Potosi – Mine Tour

Posted in Bolivia at 8:18 pm by Jackson Lee

In additional to headaches, breathlessness and humbling short walks, Potosi also proides the chance to get amougst the dirt and go mining. For 100 Bolivianoes ($US20) a tour company provides guides (who are ex-miners from mining familes) and transport into Cerro Potosi.


In little ol, well regulated, New Zealand it is illegal to enter construction sites – I suspect because of the danger construction sites have. So obviously its worth scratching the melon wondering about the safety of entering a mountain which has been over mined for the last 450 years – forever changing the original cone-like shape of the mountain.


Our English speaking local guides has a smurf like enthusiasm and quickly have the cheesy jokes following. After getting us properly fitted into mining apparel we visit the miners markets for an introduction into items miners need on a daily basis. The most important being bags of coca to chew – a miner will easier chew through 500 grams in a day. Three types of Dynamites – of which we were reminded on numerous occasions that the Chinese quality was the worse- at this point he was lucky to avoid a painful kungfu chop.


After purchasing gifts for the miners and a quick stop at the mineral processing factorys – which looked more like piles of rubble – we were on our way up the mountain towards the mines entrance. The idea of being inside the mine had been getting to me for a few days. I’ve not had problems with claustrophobia in the past, but people had told me stories of panic attacks and breathing problems. Nerves in hand, my legs shuffled me into the darkness.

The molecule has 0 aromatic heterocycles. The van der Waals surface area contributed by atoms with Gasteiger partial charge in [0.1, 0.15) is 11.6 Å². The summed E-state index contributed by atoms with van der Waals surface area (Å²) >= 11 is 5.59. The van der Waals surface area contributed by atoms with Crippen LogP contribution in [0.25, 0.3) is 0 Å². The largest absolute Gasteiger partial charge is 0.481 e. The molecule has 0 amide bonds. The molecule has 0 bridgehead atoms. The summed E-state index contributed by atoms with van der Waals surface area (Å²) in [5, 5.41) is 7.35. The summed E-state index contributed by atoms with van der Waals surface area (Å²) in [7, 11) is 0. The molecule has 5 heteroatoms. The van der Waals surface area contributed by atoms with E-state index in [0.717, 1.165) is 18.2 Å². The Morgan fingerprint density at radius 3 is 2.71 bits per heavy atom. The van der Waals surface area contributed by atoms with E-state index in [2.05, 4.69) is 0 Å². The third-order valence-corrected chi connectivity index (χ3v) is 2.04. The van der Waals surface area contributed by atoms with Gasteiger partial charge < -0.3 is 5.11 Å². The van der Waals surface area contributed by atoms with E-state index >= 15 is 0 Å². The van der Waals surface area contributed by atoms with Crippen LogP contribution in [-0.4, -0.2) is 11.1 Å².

Contrary to logic, the Potosi mines have little heavy equipment and instead rely on blood, sweet and callused hand. After spending 20 minutes in the mines small underground museum (acclimatising), we ventured further into the belly of the earth. Crawling and shuffling another 300 meters we came across a processing area (some miners work in collectives).


The smell of sulfur and other heavy chemicals clings to the air – we wet bandannas and wrap them over our faces to improve air quality. After only 15 minutes of being underground, I have almost no idea which direction is out. Staying close to the headlights of the rest of the group is fueled with light paranoia. The trill of being underground and in such a dangerous environment adds to the heart rate and the need for oxygen. The guides are experienced, they allow for constant rest stops and chatter about the different parts of the mines to keep our minds off bad thoughts. How the low levels of the mine are more dangerous – how the mines have endless passage’s many of which have collapsed – we come past a father whos two young (under 10) sons work on the level above him helping with the production. We learn about how the unpredictable international mineral prices influence the miners lives – from affording TVs to near starving.


Emerging to the surface after two hours underground. The guides, and a few Israelis, gather the remaining dynamite – light the long wicks and wonder (I would have run like an Olympian) off to place them in the ground. After that moment of classic anticipation where you think to yourself that maybe the wicks have stopped burning, three large explosions rock the hillside. Being a reckless Bolivian is staying to grow on me.

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